Certain members of my immediate family have expressed a weary tolerance for my wondering about words. This being the case I will likely continue to ponder such deep issues as: Why is the Latin name for the common house mouse a rather macho sounding Mus musculus?
This one goes back a ways. Evidently the ancient Greeks, trendsetters that they were in medical matters, noted that the muscles of the upper arm kind of looked like mice.
As a result the Greek word mys means both mouse and muscle. The latter sense comes down to us today as the prefix myo meaning muscle. Inflammatory conditions of muscle tissue are therefor myositis.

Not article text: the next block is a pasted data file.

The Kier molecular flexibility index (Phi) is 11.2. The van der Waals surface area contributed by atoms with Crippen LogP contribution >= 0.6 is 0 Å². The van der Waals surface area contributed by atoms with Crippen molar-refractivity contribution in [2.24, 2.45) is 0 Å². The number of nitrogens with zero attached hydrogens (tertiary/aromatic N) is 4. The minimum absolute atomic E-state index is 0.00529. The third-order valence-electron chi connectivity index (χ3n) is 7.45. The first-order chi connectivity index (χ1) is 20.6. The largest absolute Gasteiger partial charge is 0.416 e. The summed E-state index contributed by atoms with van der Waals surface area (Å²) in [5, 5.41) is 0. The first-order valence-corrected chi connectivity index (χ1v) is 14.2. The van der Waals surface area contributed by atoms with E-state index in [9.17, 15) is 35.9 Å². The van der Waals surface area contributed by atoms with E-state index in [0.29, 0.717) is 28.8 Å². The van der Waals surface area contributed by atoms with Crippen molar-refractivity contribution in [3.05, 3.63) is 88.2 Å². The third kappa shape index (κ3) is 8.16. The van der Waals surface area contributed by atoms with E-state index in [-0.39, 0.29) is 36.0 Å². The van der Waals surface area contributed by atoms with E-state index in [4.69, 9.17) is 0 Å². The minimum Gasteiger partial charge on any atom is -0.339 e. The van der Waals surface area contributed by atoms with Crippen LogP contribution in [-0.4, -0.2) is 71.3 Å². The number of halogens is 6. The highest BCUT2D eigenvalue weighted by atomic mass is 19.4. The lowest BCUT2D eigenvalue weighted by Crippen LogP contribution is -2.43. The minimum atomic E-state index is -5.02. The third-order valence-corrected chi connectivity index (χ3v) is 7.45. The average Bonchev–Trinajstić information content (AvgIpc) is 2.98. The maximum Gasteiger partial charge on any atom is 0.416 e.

The Romans did a lot more borrowing than innovating, so in similar fashion mus is mouse and musculus, although it literally is "little mouse" in Latin, has come down to us as muscle.
Somebody in the depths of Middle English must have been having a little fun when they coined the term lacertous as a synonym for muscular. It means "lizardy" but it seems to me that Medieval England had a lot more mice than lizards.